Sarah Rutson and Lena Xiao believe they have a cure for the “mask-ne” that ails you.
Rutson, Net-a-porter.com’s former vice president of global buying, and Xiao, her longtime mentee, are the cofounders of CelleRx, a direct-to-consumer, prescription-grade beauty brand. Incubated by NovaBay Pharmaceuticals, which also makes skin and wound cleanser NeutroPhase and eyelid and eyelash solution Avenova, CelleRx launches with a single sku: Clinical Reset, $54, a patented spray solution that contains pure and bleach-free hypochlorous acid.
Clinical Reset has been in the works for about a year. Its launch comes as beauty consumers see a rise in “mask-ne,” or breakouts related to wearing a face mask during the COVID-19 pandemic. In an interview, Rutson said the launch of CelleRx’s debut product is “serendipitous with timing,” as it is essentially a disinfectant for the face.
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“Everyone has seen the impact of mask wearing on their skin and that impact is bacteria,” Rutson said. “It’s like a breeding ground under there, but the reality is that’s going on anyway.”
Clinical Reset can be sprayed on the face or elsewhere on the body and can be used in tandem with other beauty products such as serums, moisturizers, sunscreen and makeup. It is cleared as a 510(k) medical device by the Food and Drug Administration.
The product is comprised of the disinfectant hypochlorous acid, which is also present in NovaBay’s NeutroPhase and Avenova. Rutson and Xiao, who met shortly after Xiao graduated from New York University, declined to disclose how they came in contact with NovaBay.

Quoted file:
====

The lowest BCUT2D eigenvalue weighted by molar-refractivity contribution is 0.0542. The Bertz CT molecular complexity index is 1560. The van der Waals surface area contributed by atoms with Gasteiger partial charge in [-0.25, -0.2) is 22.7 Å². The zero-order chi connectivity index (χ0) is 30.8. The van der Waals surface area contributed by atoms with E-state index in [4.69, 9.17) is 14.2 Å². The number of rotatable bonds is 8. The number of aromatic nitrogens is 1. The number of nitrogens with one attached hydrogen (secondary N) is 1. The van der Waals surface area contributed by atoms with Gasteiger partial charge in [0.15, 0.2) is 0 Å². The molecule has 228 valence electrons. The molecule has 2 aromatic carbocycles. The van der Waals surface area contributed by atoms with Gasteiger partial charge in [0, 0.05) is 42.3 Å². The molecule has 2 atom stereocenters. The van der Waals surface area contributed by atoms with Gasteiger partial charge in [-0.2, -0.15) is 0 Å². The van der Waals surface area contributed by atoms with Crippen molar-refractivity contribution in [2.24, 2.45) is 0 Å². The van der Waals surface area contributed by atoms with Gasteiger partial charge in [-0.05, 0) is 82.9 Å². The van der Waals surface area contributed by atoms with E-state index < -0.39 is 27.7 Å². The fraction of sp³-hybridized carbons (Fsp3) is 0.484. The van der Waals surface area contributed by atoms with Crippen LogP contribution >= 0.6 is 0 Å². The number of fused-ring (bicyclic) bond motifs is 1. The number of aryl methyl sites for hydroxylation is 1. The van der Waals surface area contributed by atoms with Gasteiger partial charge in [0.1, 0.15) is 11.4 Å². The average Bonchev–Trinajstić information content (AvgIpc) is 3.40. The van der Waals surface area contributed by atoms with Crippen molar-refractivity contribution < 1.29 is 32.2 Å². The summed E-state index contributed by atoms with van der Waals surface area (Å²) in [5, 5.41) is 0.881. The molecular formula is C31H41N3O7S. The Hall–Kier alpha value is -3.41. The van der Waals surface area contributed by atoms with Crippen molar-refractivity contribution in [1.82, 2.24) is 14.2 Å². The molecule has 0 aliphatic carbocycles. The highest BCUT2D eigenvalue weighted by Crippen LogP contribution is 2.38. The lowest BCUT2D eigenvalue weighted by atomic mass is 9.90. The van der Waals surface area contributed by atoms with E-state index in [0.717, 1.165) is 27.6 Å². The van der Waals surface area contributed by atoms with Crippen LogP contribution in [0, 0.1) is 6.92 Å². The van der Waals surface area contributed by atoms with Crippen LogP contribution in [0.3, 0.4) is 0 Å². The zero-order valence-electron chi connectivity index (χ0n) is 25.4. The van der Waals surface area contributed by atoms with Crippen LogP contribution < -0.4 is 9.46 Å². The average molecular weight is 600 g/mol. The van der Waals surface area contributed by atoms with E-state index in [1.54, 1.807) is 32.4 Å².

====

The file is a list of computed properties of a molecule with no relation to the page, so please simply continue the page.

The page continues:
Building a brand backed by a pharmaceutical company did seem to present its own set of challenges.
“Something we face that traditional beauty brands don’t are the pharma regulations,” said Xiao, who has a background in investment and technology. “We have to be careful about what we put on the box. More often, you see companies making claims that are sort of true, but could be interpreted in a lot of different ways — or just not [true]. For us, every single word [of] copy is an understatement, not an overstatement.”
In March, when coronavirus lockdowns first took effect in the U.S., Rutson tripped in her home and cut her face. She “wasn’t prepared to go to the hospital to be stitched up,” she said. Instead, a plastic surgeon came to her home. Rutson said she used Clinical Reset to clean her facial wound and now uses the product twice a day before applying serums and creams.
“I’ve got an autoimmune disease, I’m used to taking injections, I’m used to having my skin swabbed with astringents — forget about COVID-19 or when I have Botox and I get astringents swabbed over it afterwards,” Rutson said. “I spray [Clinical Reset’s] hypochlorous acid over me now. It’s totally pure. It doesn’t even sting my eyes.”
CelleRx launches direct-to-consumer. Rutson and Xiao are exploring retail partnerships.
“I’ve got a lot of credibility,” Rutson said. “Anything I do has to be groundbreaking. That’s been taken seriously by practically every retailer.”
In her high-profile role at Net-a-porter.com, Rutson garnered attention for her personal style, appearing in street style photos during fashion month and amassing nearly 70,000 followers on Instagram. Asked why she decided to become a beauty entrepreneur, Rutson said she knows the industry as well as fashion.
“I’ve done men’s, women’s, home and beauty for 30 years. I’ve never not done beauty,” she said. “Under my jurisdiction of responsibilities has always been beauty. I know this industry as well as fashion. It’s just not as obviously documented.
“I’ve spent a lot of time pivoting what my emphasis is and it’s always been regardless, it’s got to be groundbreaking,” she continued. “My career was formed on that. It’s well known that I’m the discoverer, I’m there to look for something that isn’t there that people don’t know they want yet, or even existed — whether it was discovering new designers and brands and building it for them.”
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